Herbs are a staple in my garden, usually scattered amongst my ornamentals. I grow them for different reasons – some for their fragrance or ornamental appeal, some for medicinal use, and others I cook with.
My Favorite Herb Companions
There are a few herbs from the garden I cook with more than others; still, I love them all. But for me basil, parsley and rosemary get used most often in the kitchen. The first two make great garden companions with similar needs but they also pair well in many recipes. And while rosemary may enjoy drier conditions than basil or parsley, in the kitchen they all mesh together nicely.
- Basil – While the sweet anise-like flavor of basil finds its way in Mediterranean dishes, pastas and salads, in all honesty, I’ll try this herb in just about anything when I feel like experimenting. I grow different varieties of basil in my garden. Of course, there’s sweet basil – Genovese and Amethyst (a purple variety) are two. I also have African blue basil, an attractive purplish-green type that doubles as both a culinary herb and ornamental in my garden, and for a more citrusy flavor and aroma like heaven, there’s lemon basil.
- Parsley – I like the slightly peppery taste of parsley, specifically flat-leaf parsley, which I add to most recipes. I’m no chef and rarely use parsley for garnish. I don’t really care much for how decorative a meal is. I’d rather just eat it. I will use it fresh or dried, depending on how much I’m blessed with since the black swallowtail butterflies use the plant for their young, which feed on it. I try to plant extra for this very reason. I normally have some growing in a container somewhere near the kitchen though, and the herb grows here through winter, so I tend to have plenty regardless. But it’s also very easy to propagate should I find my supply getting low.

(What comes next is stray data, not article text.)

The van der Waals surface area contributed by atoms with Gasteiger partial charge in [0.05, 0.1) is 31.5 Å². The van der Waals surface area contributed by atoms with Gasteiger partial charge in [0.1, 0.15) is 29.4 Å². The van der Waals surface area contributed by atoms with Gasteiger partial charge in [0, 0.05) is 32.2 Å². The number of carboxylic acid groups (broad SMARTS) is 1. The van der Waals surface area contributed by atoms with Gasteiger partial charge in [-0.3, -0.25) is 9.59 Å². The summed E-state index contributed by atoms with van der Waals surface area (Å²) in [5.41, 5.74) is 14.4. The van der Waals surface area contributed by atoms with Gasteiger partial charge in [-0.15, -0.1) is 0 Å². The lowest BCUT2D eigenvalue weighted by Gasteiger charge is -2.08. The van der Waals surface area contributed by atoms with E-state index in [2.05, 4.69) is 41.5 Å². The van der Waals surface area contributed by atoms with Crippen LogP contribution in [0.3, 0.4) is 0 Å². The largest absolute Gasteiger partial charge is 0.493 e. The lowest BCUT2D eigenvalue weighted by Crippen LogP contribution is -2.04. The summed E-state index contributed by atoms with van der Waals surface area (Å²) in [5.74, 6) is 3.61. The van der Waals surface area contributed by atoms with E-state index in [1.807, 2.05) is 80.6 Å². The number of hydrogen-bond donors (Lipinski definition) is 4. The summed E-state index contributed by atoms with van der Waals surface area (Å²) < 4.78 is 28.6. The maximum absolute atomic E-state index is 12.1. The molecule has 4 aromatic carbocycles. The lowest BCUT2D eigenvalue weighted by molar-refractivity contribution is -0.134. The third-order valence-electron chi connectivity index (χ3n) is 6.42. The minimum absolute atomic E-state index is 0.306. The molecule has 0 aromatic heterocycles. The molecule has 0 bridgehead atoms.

- Rosemary – There’s just something special about rosemary. In the garden it makes an attractive shrub with great tolerance for dry conditions. It’s super simple to propagate too. In fact, I have a habit of harvesting more than I need so I just stick cuttings in a container and they will eventually root. It’s another herb plant I have plenty of. Flavor-wise, as with its scent, the plant is a bit pungent with almost a piney citrus-like taste (to me). I love to use sprigs of the herb sparingly in soups or with meat and fish.
Cooking with Herbs
You can’t go wrong with basil added to spaghetti sauce, as we all know how well it pairs with tomatoes, but I like to use parsley in mine and sometimes rosemary. Basil and parsley herbs combine favorably in spinach chicken balls, a healthier meatball alternative with a slather of tomato sauce. Yum! When I fix roasted potatoes (those usually come from the garden too), parsley is a must have along with rosemary. Chicken is divine when slowly sauteed in olive oil with rosemary, basil and minced garlic. Rosemary also takes center stage in flavoring my oven roasted or slow cooked turkey breast with stuffing. These are just a few examples of tasty meals I flavor with herbs from the garden.